A college professor’s obsession — proving his charming nephew is evil — consumes him in this psychological thriller that examines the dark side of family bonds under the guidance of two unreliable characters who keep the plot entertainingly off-kilter.

Mother-Daughter Murder Night Nina Simon (Morrow)

A high-powered L.A. real estate developer diagnosed with aggressive cancer is forced to move in with her daughter from whom she has been estranged since the younger woman become pregnant at age 17. Now is the time to make amends as the older woman regrets not having the close, supportive bonds her daughter and teenage granddaughter have. Adrift since her illness, the developer is determined to prove the innocence of her granddaughter, who is accused of murder.

City Under One Roof Iris Yamashita (Berkley)

Imagine a city in which the entire population really does live under one roof — that’s Iris Yamashita’s fictional town of Point Mettier, Alaska, where all 205 full-time residents live in one high-rise. The setting alone is evocative, based on the real city of Whittier, Alaska, but Yamashita adds the discovery of body parts in a cove, the disappearance of a family and the arrival of an Anchorage detective. Then, a blizzard and avalanche block the tunnel that’s the only way in or out of the area.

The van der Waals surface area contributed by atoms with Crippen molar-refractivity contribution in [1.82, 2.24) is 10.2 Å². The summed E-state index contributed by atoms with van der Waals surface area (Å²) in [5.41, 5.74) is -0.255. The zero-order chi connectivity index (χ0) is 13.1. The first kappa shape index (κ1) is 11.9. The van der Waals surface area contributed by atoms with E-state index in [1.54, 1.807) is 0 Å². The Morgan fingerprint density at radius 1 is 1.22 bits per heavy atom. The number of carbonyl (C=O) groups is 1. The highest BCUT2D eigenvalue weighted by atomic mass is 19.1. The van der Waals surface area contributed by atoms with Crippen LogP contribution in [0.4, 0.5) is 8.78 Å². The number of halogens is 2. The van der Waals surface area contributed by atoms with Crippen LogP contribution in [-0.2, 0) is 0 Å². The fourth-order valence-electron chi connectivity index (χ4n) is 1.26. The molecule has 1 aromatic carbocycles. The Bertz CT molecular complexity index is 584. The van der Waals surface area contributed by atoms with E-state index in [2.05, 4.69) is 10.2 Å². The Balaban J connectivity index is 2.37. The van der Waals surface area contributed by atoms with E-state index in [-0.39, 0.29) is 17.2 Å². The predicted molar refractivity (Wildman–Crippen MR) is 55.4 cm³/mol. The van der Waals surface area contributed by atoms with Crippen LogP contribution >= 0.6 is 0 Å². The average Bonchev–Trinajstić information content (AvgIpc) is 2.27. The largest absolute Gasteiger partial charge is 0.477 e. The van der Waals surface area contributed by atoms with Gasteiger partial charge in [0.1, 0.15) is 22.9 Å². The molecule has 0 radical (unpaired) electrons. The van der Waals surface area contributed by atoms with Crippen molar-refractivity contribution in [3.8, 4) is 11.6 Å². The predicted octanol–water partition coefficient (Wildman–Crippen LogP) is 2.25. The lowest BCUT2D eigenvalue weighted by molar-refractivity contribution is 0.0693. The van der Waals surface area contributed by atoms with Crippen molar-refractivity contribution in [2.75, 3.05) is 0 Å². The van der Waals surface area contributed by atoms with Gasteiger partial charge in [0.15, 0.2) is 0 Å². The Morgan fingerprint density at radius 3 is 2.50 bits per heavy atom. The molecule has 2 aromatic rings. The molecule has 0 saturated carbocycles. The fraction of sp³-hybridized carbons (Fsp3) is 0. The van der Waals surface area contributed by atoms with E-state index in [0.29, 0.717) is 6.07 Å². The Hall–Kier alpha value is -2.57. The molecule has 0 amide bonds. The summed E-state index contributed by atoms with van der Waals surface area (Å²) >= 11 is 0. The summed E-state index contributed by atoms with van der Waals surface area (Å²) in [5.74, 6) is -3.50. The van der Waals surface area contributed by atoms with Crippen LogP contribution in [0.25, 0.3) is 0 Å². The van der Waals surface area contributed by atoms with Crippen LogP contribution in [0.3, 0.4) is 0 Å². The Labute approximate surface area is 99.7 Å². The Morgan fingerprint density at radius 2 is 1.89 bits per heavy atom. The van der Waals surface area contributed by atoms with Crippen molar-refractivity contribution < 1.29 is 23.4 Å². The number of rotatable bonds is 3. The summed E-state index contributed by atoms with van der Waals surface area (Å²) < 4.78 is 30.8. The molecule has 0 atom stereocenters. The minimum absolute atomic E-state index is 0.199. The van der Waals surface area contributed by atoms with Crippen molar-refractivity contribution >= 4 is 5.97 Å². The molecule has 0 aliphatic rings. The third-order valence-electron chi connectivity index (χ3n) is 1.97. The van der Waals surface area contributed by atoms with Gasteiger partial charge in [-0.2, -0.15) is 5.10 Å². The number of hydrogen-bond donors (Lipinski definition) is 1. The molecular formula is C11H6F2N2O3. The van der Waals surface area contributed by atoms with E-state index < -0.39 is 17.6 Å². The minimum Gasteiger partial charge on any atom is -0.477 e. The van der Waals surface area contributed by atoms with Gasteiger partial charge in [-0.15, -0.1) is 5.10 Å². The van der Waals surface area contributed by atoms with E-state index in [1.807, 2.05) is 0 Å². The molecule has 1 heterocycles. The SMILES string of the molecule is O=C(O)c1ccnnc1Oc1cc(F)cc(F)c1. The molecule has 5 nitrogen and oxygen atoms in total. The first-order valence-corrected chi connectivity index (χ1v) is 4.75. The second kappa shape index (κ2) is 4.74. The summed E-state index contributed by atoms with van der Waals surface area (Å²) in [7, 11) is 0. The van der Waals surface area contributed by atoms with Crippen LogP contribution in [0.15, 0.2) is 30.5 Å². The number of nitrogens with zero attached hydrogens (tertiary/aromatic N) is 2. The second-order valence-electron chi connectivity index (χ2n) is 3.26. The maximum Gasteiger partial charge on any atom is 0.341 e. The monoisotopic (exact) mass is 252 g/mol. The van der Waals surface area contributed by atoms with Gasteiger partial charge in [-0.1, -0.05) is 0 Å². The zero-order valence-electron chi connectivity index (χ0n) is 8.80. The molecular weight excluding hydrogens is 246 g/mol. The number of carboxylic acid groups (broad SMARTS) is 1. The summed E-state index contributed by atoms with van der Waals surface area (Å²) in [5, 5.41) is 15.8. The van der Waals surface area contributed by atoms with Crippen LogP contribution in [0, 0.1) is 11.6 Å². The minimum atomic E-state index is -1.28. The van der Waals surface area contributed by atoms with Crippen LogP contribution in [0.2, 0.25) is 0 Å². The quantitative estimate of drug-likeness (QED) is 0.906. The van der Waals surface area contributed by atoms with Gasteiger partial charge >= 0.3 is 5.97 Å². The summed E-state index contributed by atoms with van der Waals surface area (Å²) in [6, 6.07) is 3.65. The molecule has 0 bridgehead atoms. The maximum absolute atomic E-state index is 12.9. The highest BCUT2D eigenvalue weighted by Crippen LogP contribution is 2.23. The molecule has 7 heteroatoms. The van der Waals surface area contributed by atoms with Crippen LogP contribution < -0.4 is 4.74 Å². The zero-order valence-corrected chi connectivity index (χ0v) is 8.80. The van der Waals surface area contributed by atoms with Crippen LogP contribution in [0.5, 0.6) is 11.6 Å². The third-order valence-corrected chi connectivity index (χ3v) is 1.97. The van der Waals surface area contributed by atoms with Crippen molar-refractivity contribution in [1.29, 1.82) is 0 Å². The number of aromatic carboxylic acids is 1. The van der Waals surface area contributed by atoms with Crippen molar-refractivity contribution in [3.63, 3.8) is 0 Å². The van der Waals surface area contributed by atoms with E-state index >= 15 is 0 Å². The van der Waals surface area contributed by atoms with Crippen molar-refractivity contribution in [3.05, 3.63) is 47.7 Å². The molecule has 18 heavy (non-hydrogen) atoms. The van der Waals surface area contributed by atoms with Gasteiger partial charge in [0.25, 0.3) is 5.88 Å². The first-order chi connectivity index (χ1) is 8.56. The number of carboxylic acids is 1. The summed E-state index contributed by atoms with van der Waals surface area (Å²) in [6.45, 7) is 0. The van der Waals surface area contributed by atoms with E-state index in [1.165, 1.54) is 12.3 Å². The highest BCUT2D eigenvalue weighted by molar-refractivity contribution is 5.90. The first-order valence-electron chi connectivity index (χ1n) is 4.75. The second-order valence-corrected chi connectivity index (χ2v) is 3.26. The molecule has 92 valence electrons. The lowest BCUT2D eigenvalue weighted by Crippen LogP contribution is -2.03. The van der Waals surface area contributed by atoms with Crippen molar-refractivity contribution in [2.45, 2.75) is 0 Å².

Graphic novel

Murder on the Orient Express: The Graphic Novel Adapted and illustrated by Bob Al-Greene (Morrow)

Beautifully illustrated, this latest incarnation of Agatha Christie’s classic captures the full story of what happened on that train, using the Branagh film as its base. It may inspire one to re-read the novel.

Short story collections

The Best American Mystery and Suspense Edited by Lisa Unger; series editor Steph Cha (Mariner)

Any collection with the word “best” in its title must be included, and this anthology certainly deserves to be. The editors have culled a variety of previously published stories, from authors such as S.A. Cosby, William Boyle, Silvia Moreno-Garcia, Walter Mosley, Faye Snowden, Jess Walter, among others.

The Refusal Camp James R. Benn (Soho Crime)

James R. Benn, author of the series about WWII U.S. Army special investigator Billy Boyle, delivers his first collection of short stories, giving the Tampa-based author the opportunity to show his affinity for wartime stories. The nine new and previously published short stories encompass the American Revolution, the Korean conflict, prisoner of war camps, during and post-WWII, and life on the home front.

Happiness Is a Warm Gun: Crime Fiction Inspired by the Songs of the Beatles Edited by Josh Pachter (Down & Out Books)

Each of the 17 authors in this collection skillfully illustrates a different look at the Beatles’ songs, casually dropping in snippets, phrases or even names that reference the greatest rock band of all time.

For puzzle lovers

Murdle: Volume 1 and Volume 2: 100 Elementary to Impossible Mysteries to Solve Using Logic, Skill, and the Power of Deduction G.T. Karber (St. Martin's Griffin)

“Murdle: Volume 1 and Volume 2: 100 Elementary to Impossible Mysteries to Solve Using Logic, Skill, and the Power of Deduction” by G.T. Karber (St. Martin’s Griffin): Those who play Wordle, as many of us do, and love mysteries, as many of us do, will delve into these puzzles with suspects, weapons and potential crime scenes to decipher. Sometimes, just as in mystery novels, there are unreliable narrators.